CBF receives $1 million Lilly Endowment grant to help ministers through transition and challenges


October 11, 2018

By Aaron Weaver

DECATUR, Ga.— The Cooperative Baptist Fellowship has received a $1 million grant to help establish the CBF Thriving in Ministry Initiative.

This grant is part of Lilly Endowment Inc.’s Thriving in Ministry, an initiative that supports a variety of religious organizations across the nation as they create or strengthen programs that help pastors build relationships with experienced clergy who can serve as mentors and guide them through key leadership challenges in congregational ministry.

Lilly Endowment is making nearly $70 million in grants through the Thriving in Ministry initiative.

The CBF effort is a four-year program that will engage 400 clergy leaders in Thriving in Ministry Groups. Each Thriving in Ministry Group is called together around a shared area of professional transition or challenge with the aim to help clergy leaders thrive and in turn enhance the vitality of the congregations they serve.

Thriving pastors carry out their work through the historic tasks of preaching, worship leadership and congregational care. The CBF Thriving in Ministry Initiative will empower these holy tasks through contemporary virtues of vision, imagination, discernment and relational capacity.

Over the course of a year, each Thriving in Ministry Group will collect its best learning and reflections and combine them for sharing in published resources called Gleanings for the Journey. These resources, including podcasts, blogs, webinars and curricula, will be shared widely across the Fellowship.

The CBF Thriving in Ministry Initiative aims to develop new patterns and practices for clergy to build and sustain collegial relationships with each other that will yield enhanced well-being for participants. Through shared learning and mutual support, the clergy will be able to develop best practices in self-care that will help them thrive in congregational ministry.

CBF Executive Coordinator Suzii Paynter expressed excitement for this opportunity and emphasized it will help the Fellowship to further its commitment to lifting up leaders and forming healthy churches.

“CBF is replete with talented and called leaders who value experiences of friendship and sharing,” Paynter said. The CBF Thriving in Ministry Initiative will amplify gifts and talents and build healthy congregations and their leaders.”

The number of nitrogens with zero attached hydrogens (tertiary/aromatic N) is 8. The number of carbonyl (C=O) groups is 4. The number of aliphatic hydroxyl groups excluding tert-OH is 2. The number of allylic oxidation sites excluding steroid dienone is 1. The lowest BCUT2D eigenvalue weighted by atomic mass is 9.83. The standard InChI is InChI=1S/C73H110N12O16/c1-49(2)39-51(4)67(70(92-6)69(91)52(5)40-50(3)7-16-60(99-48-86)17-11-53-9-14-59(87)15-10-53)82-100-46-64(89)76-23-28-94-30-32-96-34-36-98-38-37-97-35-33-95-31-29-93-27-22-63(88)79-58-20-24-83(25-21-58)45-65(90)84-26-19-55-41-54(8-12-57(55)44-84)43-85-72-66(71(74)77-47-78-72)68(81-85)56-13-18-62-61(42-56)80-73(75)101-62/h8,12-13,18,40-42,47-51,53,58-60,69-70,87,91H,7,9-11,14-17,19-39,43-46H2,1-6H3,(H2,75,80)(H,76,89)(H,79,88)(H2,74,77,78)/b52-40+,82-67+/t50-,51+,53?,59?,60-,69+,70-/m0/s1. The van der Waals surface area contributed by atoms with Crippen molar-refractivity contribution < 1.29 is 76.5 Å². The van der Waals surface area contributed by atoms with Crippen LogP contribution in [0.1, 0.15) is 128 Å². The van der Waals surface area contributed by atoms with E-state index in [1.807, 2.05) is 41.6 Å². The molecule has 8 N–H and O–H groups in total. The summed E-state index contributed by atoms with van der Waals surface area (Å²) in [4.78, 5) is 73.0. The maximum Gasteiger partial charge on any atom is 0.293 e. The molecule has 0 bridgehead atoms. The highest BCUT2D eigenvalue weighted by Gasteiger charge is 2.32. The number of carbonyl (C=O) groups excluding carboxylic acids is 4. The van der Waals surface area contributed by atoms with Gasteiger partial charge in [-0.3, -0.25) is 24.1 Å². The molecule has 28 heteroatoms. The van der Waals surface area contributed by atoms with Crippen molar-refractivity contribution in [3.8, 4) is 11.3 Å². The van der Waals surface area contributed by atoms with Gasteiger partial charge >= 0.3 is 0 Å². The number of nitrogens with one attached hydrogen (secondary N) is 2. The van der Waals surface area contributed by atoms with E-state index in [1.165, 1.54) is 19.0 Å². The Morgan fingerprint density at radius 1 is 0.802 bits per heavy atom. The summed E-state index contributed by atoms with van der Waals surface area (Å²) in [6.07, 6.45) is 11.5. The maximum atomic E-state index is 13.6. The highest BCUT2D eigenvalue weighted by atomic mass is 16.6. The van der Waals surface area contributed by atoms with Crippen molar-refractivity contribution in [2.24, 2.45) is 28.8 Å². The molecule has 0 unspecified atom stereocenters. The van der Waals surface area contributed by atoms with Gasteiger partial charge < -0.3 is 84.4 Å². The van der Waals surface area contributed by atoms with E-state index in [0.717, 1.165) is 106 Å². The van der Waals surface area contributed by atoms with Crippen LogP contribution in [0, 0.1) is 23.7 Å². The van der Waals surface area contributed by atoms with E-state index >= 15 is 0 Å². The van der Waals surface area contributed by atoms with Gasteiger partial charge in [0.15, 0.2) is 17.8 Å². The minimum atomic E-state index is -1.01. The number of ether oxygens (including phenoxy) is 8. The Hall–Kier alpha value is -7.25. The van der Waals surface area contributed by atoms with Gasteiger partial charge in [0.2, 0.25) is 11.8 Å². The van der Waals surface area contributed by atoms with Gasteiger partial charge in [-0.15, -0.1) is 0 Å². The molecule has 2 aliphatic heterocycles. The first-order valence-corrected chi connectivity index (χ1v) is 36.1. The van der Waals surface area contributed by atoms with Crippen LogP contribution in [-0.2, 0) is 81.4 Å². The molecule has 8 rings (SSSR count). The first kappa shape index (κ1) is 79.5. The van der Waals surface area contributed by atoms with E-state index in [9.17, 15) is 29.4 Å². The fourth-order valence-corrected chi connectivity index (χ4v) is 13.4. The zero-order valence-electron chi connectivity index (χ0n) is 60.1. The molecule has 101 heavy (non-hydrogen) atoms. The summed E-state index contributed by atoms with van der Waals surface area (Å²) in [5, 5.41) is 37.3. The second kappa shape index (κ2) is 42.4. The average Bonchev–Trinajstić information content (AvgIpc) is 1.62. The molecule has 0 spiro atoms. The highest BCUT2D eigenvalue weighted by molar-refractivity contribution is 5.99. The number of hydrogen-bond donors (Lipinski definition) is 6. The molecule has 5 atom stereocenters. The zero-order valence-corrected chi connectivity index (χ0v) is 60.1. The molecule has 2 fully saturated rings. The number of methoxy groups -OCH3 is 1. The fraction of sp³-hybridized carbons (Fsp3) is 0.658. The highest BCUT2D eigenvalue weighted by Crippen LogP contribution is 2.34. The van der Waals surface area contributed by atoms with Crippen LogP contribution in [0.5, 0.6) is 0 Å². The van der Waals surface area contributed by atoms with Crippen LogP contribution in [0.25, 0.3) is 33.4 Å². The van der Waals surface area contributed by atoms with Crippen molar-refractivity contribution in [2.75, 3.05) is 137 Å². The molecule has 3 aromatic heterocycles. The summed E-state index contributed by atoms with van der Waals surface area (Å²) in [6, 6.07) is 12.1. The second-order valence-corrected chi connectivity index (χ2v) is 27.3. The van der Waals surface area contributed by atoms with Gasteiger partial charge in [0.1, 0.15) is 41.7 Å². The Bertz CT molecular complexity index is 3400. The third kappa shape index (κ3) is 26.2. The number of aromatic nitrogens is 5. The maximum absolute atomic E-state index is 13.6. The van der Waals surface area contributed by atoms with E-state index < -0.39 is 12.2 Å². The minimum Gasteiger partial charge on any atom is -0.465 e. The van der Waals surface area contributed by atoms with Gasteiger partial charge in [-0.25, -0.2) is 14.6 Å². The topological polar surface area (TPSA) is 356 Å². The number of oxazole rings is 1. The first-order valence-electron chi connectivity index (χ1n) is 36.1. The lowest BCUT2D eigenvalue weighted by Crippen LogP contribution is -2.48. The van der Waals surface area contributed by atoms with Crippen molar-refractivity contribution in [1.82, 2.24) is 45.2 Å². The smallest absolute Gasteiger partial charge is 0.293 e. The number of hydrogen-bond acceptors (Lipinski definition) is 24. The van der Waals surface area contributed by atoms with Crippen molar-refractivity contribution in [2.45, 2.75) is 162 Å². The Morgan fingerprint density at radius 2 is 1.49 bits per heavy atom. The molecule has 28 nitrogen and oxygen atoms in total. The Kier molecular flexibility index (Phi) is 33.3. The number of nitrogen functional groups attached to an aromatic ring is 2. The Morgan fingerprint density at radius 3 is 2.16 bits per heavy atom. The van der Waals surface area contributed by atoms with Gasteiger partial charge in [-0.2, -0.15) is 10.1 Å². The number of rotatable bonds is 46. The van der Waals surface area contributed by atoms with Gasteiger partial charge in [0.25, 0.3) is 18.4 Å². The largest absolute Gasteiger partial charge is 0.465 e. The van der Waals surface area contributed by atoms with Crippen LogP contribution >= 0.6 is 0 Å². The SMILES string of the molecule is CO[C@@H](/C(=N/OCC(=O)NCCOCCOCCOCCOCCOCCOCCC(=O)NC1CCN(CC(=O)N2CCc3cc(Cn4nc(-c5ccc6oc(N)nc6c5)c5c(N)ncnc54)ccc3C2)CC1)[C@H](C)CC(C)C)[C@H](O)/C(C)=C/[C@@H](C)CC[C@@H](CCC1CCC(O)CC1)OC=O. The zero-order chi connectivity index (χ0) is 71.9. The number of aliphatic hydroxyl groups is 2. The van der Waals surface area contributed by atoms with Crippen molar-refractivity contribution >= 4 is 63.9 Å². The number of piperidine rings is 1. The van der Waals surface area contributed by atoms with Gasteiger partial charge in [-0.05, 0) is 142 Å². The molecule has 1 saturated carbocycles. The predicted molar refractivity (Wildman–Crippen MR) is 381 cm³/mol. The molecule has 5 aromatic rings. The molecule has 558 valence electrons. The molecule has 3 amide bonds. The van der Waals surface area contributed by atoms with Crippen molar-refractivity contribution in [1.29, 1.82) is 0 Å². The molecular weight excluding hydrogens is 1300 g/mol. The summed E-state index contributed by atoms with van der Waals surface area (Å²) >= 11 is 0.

Ruth Perkins Lee, CBF’s director of church engagement, echoed Paynter and emphasized the initiative’s benefit to the entire Fellowship.

“The CBF Thriving in Ministry Initiative expands the work of our Fellowship’s commitment to healthy churches and ministers,” said Perkins Lee, who also serves as the initiative’s program director for CBF. “Leveraging the breadth and depth of CBF, Thriving in Ministry groups and resources will enable the wisdom and express across the Fellowship to benefit all.”

Harry Rowland, CBF associate coordinator of congregations and leadership said the initiative will serve ministers and churches and help both to flourish.

“This grant offers the opportunity to address thriving in ministry in a holistic manner,” said Rowland, who serves as grant administrator for the CBF initiative. “A major issue in ministerial thriving is dated or inadequate church ecosystems. Ministers find themselves addressing 21st-century issues and contexts while operating in a church ecosystem not built to provide them with the support needed for personal and professional thriving. This then affects the congregation.

“Shared experiences, peer learning and mentoring will offer ministers the opportunity to explore ministerial needs and church ecosystems relevant to their context and ultimately fashioned to support their flourishing.”

CBF is one of 78 organizations located in 29 states that is taking part in the initiative. The organizations reflect diverse Christian traditions: mainline and evangelical Protestant, Roman Catholic and Orthodox.

Thriving in Ministry is part of Lilly Endowment’s grantmaking to strengthen pastoral leadership in Christian congregations in the United States. This has been a grantmaking priority at Lilly Endowment for nearly 25 years.

“Leading a congregation today is multi-faceted and exceptionally demanding,” said Christopher L. Coble, Lilly Endowment’s vice president for religion. “When pastors have opportunities to build meaningful relationships with experienced colleagues, they are able to negotiate the challenges of ministry and their leadership thrives. These promising programs, including CBF’s Thriving in Ministry Groups, will help pastors develop these kinds of relationships, especially when they are in the midst of significant professional transitions.”

Lilly Endowment Inc. is an Indianapolis-based private philanthropic foundation created in 1937 by three members of the Lilly family – J.K. Lilly Sr. and sons Eli and J.K. Jr. – through gifts of stock in their pharmaceutical business, Eli Lilly & Company. While those gifts remain the financial bedrock of the Endowment, the Endowment is a separate entity from the company, with a distinct governing board, staff and location. In keeping with the founders’ wishes, the Endowment supports the causes of community development, education and religion. The Endowment maintains a special commitment to its hometown, Indianapolis, and its home state Indiana. Its grantmaking in religion focuses on supporting efforts to strengthen the leadership and vitality of Christian congregations throughout the country and to increase the public’s understanding of the role of religion in public life.


CBF is a Christian network that helps people put their faith to practice through ministry eff­orts, global missions and a broad community of support. The Fellowship’s mission is to serve Christians and churches as they discover and fulfill their God-given mission.

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